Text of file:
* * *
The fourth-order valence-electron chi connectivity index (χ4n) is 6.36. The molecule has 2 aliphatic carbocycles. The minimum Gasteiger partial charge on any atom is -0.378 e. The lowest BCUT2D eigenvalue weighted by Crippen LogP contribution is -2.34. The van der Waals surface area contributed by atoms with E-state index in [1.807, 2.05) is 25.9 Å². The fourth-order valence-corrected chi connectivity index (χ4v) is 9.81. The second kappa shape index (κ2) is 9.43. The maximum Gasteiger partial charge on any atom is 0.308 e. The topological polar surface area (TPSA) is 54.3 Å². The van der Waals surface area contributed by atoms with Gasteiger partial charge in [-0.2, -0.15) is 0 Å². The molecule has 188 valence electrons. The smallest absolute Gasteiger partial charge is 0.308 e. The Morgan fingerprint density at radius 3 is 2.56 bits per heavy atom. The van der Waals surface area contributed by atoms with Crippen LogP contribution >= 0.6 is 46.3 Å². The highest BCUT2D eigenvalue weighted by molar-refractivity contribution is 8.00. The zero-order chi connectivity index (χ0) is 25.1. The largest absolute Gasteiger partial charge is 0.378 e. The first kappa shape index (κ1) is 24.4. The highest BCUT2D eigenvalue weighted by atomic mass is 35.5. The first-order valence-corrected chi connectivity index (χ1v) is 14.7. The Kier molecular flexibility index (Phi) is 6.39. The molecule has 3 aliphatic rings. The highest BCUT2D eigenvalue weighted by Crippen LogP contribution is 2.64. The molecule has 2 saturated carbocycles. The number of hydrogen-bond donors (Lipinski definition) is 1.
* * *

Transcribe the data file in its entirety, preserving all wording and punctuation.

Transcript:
The fourth-order valence-electron chi connectivity index (χ4n) is 6.36. The molecule has 2 aliphatic carbocycles. The minimum Gasteiger partial charge on any atom is -0.378 e. The lowest BCUT2D eigenvalue weighted by Crippen LogP contribution is -2.34. The van der Waals surface area contributed by atoms with E-state index in [1.807, 2.05) is 25.9 Å². The fourth-order valence-corrected chi connectivity index (χ4v) is 9.81. The second kappa shape index (κ2) is 9.43. The maximum Gasteiger partial charge on any atom is 0.308 e. The topological polar surface area (TPSA) is 54.3 Å². The van der Waals surface area contributed by atoms with Gasteiger partial charge in [-0.2, -0.15) is 0 Å². The molecule has 188 valence electrons. The smallest absolute Gasteiger partial charge is 0.308 e. The Morgan fingerprint density at radius 3 is 2.56 bits per heavy atom. The van der Waals surface area contributed by atoms with Crippen LogP contribution >= 0.6 is 46.3 Å². The highest BCUT2D eigenvalue weighted by molar-refractivity contribution is 8.00. The zero-order chi connectivity index (χ0) is 25.1. The largest absolute Gasteiger partial charge is 0.378 e. The first kappa shape index (κ1) is 24.4. The highest BCUT2D eigenvalue weighted by atomic mass is 35.5. The first-order valence-corrected chi connectivity index (χ1v) is 14.7. The Kier molecular flexibility index (Phi) is 6.39. The molecule has 3 aliphatic rings. The highest BCUT2D eigenvalue weighted by Crippen LogP contribution is 2.64. The molecule has 2 saturated carbocycles. The number of hydrogen-bond donors (Lipinski definition) is 1.